I decided they might count as classes. What do you think?
Homeschool CLEET certification - The young cadet practices his accuracy with a hand-gun and learns to recognize "perps".
Homeschool Driver's Education - You get to drive a sports car that your parents will never buy for you and drive it with wild abandon. (While wearing skates, you'll notice. Take that Gene Kelly. [if you follow this link, skip to 2:20])
Homeschool Hunter's safety course - The young hunter gets to stand a mere two feet from his targets, but it all works out because he doesn't get to eat any of the turkey either. Bonus - it's a pump-action plastic shotgun, and what little boy doesn't love that?

Well, I guess that's probably not quite enough. We'll find the real thing in the future if that's something they want to do, either that or make a few more trips to the skating rink between now and college.

 All you drivers out on the road in about eight years time should breathe a sigh of relief. The turkeys and criminals weren't real worried to begin with.

Tuesday, October 08, 2013

Git Along!

 This is what the discerning cowgirl wears in the new millenium. You have sun protection, and a little help when you're stuck out with the doggies after dark. At the moment she is alternately exploring with and fighting with a wizard, who is, himself, wearing a hat. His is the blue mortarboard from his kindergarten graduation, and is "The Hat of Smartness."

When the cowgirl isn't having adventures, she has been known to do a little reading. Occasionally with the help of gravity. Do you think it's easier if the blood is all rushing to your head?

Monday, October 07, 2013

Curb Appeal?

Art has been doing some improvements outside. He's in the process of painting the house, but this hasn't actually included much paint yet. He's still in prep-mode. Part of his prep this summer involved completely re-doing the entrance to our home by taking down several brick pillars and laying down two truck loads of landscaping stones as porch and garden areas.

I don't know why he suddenly decided to do this, but what woman is going to complain when her husband gets a hankering for a little landscape work? I haven't actually done any gardening, as of yet, but I'm sure it's only a matter of time.

Speaking of landscaping, today, Art decided to "trim" the bushes along the side of the house. These bushes were all between three and four feet high a mere hour ago. Here they are now.

Where are they, you ask? Great question. Near the house are a few sticks poking out of the ground. Those used to be bushes. That man is lucky that his wife isn't too fussed about appearances.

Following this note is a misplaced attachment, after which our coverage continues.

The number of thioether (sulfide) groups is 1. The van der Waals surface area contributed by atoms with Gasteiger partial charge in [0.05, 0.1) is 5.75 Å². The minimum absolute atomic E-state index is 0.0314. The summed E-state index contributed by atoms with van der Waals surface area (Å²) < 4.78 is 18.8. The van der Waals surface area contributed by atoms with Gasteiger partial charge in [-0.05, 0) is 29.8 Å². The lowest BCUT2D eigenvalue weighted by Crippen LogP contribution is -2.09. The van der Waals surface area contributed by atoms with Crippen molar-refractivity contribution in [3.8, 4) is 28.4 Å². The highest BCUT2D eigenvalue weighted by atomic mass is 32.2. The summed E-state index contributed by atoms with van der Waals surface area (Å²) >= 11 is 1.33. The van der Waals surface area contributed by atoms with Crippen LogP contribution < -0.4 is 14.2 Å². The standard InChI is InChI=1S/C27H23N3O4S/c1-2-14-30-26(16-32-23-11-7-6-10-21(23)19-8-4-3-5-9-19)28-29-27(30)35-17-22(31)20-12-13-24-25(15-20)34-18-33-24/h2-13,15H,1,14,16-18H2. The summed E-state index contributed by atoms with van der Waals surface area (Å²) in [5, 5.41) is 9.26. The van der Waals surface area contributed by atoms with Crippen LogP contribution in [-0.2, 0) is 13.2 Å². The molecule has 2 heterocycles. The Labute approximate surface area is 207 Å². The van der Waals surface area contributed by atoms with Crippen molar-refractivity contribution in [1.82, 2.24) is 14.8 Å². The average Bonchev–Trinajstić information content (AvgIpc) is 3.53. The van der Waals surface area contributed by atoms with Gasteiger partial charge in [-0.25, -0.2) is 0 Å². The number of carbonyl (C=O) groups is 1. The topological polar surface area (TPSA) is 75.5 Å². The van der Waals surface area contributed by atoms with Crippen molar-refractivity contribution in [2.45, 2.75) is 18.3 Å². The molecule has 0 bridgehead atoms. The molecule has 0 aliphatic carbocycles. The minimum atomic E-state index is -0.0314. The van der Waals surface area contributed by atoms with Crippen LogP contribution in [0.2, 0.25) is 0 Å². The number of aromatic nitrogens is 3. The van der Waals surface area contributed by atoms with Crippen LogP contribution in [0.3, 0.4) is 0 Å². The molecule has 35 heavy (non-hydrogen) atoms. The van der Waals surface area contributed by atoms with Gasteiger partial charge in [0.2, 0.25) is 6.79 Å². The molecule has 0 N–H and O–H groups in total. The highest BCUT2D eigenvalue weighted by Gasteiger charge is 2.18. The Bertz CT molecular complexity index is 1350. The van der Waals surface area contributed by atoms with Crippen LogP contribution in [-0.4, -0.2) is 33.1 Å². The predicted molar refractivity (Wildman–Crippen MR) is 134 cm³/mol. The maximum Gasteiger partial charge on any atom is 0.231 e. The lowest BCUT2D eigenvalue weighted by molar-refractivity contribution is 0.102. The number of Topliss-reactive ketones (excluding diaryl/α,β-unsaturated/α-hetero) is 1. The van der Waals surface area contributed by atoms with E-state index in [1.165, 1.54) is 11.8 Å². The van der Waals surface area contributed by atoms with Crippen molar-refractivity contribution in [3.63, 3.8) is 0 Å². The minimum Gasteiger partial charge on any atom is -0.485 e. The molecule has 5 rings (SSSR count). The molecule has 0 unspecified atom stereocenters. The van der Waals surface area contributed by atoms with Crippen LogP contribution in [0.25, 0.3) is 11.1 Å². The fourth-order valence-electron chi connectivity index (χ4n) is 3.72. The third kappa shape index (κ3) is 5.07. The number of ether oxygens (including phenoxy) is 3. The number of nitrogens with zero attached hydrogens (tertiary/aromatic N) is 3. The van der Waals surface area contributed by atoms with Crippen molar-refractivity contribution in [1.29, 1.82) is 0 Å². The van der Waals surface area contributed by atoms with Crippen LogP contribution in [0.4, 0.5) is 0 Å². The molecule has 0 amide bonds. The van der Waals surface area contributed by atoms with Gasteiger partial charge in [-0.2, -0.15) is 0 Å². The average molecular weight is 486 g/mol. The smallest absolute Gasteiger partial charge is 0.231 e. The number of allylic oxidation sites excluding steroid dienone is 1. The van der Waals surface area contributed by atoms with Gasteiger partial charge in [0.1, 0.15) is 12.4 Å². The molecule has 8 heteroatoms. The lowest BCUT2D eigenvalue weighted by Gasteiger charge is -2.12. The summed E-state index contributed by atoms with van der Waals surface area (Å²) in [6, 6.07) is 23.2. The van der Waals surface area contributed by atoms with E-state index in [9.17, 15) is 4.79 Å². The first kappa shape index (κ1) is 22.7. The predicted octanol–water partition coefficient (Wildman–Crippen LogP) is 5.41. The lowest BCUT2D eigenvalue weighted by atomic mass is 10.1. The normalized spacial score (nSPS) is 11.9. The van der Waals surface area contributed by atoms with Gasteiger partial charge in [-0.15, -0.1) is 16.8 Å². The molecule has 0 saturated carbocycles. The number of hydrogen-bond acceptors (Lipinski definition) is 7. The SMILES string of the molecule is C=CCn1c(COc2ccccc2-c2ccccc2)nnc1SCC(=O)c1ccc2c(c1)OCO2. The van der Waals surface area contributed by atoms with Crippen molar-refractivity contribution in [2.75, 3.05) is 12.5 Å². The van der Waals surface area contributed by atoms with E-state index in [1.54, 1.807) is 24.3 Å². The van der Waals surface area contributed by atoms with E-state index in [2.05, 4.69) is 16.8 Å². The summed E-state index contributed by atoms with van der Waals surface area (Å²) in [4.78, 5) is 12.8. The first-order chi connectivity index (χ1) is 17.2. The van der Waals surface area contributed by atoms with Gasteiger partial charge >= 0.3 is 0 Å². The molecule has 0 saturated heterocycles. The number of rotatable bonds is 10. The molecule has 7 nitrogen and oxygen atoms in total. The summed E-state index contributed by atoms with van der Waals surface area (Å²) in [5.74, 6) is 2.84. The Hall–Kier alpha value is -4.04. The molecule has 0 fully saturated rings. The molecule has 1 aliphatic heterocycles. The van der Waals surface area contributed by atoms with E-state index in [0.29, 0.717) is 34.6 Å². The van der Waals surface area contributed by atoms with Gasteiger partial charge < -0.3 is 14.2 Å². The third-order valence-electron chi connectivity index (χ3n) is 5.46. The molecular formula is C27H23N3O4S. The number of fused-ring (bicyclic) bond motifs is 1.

Wednesday, October 02, 2013

Of Brassicas and Kings

Nothing says "kitchen chemistry" like making a few purple cabbage indicators and spilling a variety of household acids and bases all over your dining table.

For the uninitiated, I will set your wondering mind at ease, and tell you that we did not invent anything that indicates the presence of purple cabbages. That's really a pretty straight-forward proposition. Are there purple cabbages here? Yes, those big, round, purple things are purple cabbages.

No, the indicators of which I speak are used to show the pH of a solution. To make it, one does, indeed, use purple cabbages. You slice the cabbage head and boil it all in a pot of water (enough to barely cover the cabbage). The deep purple liquid is then strained and used to soak paper. We chose card stock, but coffee filters are a popular selection as well.

We used these indicators, as well as some standard litmus paper to test seven liquids, namely: milk, lemon juice,  vinegar, Sprite, baking soda solution, ammonia and bleach. And don't worry; I know at least my mother is thinking, "What! Ammonia and bleach? Don't you know how dangerous that can be?!" I assure you that they were only together on the chart, never at the table. I know my kitchen chemistry safety.

We do chemistry with some homeschooling neighbors, so there were lots of dripping purple papers on my table this afternoon, but it was worth it to see some real, hands-on science happening.

After we dipped all the papers, we recorded our findings in the science journals and decided to pour some of the leftover purple cabbage juice into the test tubes. An exciting variety of colors emerged. It goes, from right to left as indicated above, with the exception of bleach, which was kept separately at all times. I won't tell you which are acids and which are bases, because what would be the fun in that? You'll have to do a little kitchen chemistry yourself to find out.